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Finding the underlying stock value of a call option?


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Finding the underlying stock value of a call option?

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  #1 (permalink)
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Posts: 27 since Sep 2015
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Nm...the "call price" is what I am looking for.

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  #3 (permalink)
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As an example the pic shows the front option series for AAPL.
Left side are the call prices, right side the put prices; multiplier is 100.

I.e.: You would have paid 2.68$ (ask) for the right to buy AAPL on 9/25 @112 (last AAPL price: 113.45).

Since your question is very basic, a well-meant bit of advice: Try to learn the option basics via Google or one of the
thousands of books about it before putting money on the line.


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  #4 (permalink)
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Ok thanks for the example..so the value of the option is $114.68 per share.

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  #5 (permalink)
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brags View Post
Ok thanks for the example..so the value of the option is $114.68 per share.

You can exercise your option anytime you want. It doesn't make sense to do so unless the stock is above the "strike" price, otherwise you're overpaying for the stock.

You should really go learn some basic options concepts. The OIC has some great, free resources.

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brags View Post
Ok thanks for the example..so you would not get value from purchasing the option until AAPL reaches 114.68 or higher?

If the call expires on 9/25 and AAPL is below 112, you lose the the complete call price.
Between 112 and 114.68, you have a partial loss. Commissions ignored, you're in the black
above 114.68.

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  #7 (permalink)
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I have done a lot of tutorials and these are concepts that I am not quite clear on.


choke35 View Post
If the call expires on 9/25 and AAPL is below 112, you lose the the complete call price.
Between 112 and 114.68, you have a partial loss. Commissions ignored, you're in the black
above 114.68.

Thanks...that is exactly what I was trying to determine. So why don't they just include the 114.68 in the option chain so you can see it at a glance?


Bid:2.65 Ask:2.68 Strike price:112 Buying price:114.68

Quick question...if I purchase the option, and then exercise my right to buy... where do the shares come from?

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brags View Post
I have done a lot of tutorials and these are concepts that I am not quite clear on.



Thanks...that is exactly what I was trying to determine. So why don't they just include the 114.68 in the option chain so you can see it at a glance?


Bid:2.65 Ask:2.68 Strike price:12 Buying price:114.68

Quick question...if I purchase the option, and then exercise my right to buy... where do the shares come from?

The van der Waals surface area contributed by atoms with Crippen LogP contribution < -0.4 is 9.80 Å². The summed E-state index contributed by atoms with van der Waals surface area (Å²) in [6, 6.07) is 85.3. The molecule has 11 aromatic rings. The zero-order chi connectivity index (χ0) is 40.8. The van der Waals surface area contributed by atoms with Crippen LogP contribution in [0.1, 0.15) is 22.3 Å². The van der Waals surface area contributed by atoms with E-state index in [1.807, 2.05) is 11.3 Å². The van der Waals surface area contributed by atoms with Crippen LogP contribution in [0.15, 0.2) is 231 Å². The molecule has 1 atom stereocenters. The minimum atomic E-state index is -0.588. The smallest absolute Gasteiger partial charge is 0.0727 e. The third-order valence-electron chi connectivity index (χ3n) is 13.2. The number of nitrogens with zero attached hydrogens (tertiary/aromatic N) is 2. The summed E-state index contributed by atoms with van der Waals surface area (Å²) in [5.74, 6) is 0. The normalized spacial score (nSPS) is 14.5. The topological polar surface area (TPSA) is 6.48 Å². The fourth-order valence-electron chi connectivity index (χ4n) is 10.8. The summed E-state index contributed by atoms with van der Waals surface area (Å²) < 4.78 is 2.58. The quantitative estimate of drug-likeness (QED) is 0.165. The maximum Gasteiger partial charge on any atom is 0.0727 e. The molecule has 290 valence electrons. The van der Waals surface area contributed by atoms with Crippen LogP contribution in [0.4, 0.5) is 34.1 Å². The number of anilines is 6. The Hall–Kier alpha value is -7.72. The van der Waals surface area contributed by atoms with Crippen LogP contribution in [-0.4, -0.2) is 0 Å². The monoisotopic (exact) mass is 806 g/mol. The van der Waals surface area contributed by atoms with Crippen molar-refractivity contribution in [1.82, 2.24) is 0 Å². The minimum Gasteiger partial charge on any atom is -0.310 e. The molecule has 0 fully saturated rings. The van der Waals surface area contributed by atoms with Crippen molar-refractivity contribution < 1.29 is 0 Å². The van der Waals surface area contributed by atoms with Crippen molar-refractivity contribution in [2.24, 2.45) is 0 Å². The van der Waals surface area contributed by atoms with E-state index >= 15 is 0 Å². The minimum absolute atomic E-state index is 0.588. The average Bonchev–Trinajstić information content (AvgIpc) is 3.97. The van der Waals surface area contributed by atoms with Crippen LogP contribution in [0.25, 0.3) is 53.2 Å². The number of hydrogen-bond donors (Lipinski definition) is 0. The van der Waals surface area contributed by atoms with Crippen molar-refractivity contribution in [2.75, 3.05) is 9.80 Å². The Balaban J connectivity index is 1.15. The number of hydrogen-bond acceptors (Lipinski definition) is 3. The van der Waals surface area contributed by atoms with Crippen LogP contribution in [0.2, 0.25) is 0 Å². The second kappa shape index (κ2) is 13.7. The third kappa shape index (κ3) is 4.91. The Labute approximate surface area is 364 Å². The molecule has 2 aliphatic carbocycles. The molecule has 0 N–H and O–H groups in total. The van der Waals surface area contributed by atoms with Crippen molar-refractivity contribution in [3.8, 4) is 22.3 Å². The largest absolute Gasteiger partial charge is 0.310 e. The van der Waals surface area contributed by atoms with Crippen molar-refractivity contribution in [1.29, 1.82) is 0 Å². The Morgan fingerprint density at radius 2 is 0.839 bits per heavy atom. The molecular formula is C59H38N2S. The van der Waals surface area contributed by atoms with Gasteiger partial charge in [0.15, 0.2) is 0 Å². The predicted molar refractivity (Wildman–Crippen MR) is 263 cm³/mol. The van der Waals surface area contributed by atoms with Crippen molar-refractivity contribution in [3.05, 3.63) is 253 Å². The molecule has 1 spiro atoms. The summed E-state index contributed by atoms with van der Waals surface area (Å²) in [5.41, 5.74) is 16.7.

For efficient front ends showing break-evens at expiry is only a waste of space,
since most options expire worthless or are closed before the expiry.

Most options are never exercised; if they do, the shares normally come from covered positions, i.e. stocks that
are owned by institutions that increase their returns by writing options.

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  #9 (permalink)
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choke35 View Post
For efficient front ends showing break-evens at expiry is only a waste of space,
since most options expire worthless or are closed before the expiry.

Fair enough

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  #10 (permalink)
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brags View Post
I have done a lot of tutorials and these are concepts that I am not quite clear on.



Thanks...that is exactly what I was trying to determine. So why don't they just include the 114.68 in the option chain so you can see it at a glance?


Bid:2.65 Ask:2.68 Strike price:112 Buying price:114.68

Quick question...if I purchase the option, and then exercise my right to buy... where do the shares come from?

Remember, a call option grants the right, but not the obligation to buy the underlying. The option is a separate financial instrument from the underlying, with its own characteristics, therefore you will not see a "Buying price" of 114.68 in the options chain.

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brags View Post
I have done a lot of tutorials and these are concepts that I am not quite clear on.
...
Quick question...if I purchase the option, and then exercise my right to buy... where do the shares come from?

At some point, someone wrote the option. (Created it by selling it.) That means they stood ready to have the stock called away if the option is exercised. They will either own the stock or have sufficient margin to go buy it if needed. What they expect is to put the price of the option in their pockets and so make a little extra income from the (usually unprofitable) call buyers.

On exercise, the exchange assigns the exercise to someone in the group of call writers.

Since you had that question, it would be a really good idea to follow the advice that I believe someone already gave, and go read a good, thorough book on options before going a step further. Getting these basic questions answered in this forum (and apparently in those tutorials you took) probably will mean you still have big gaps in understanding. It is not a simple topic.

Good luck with it.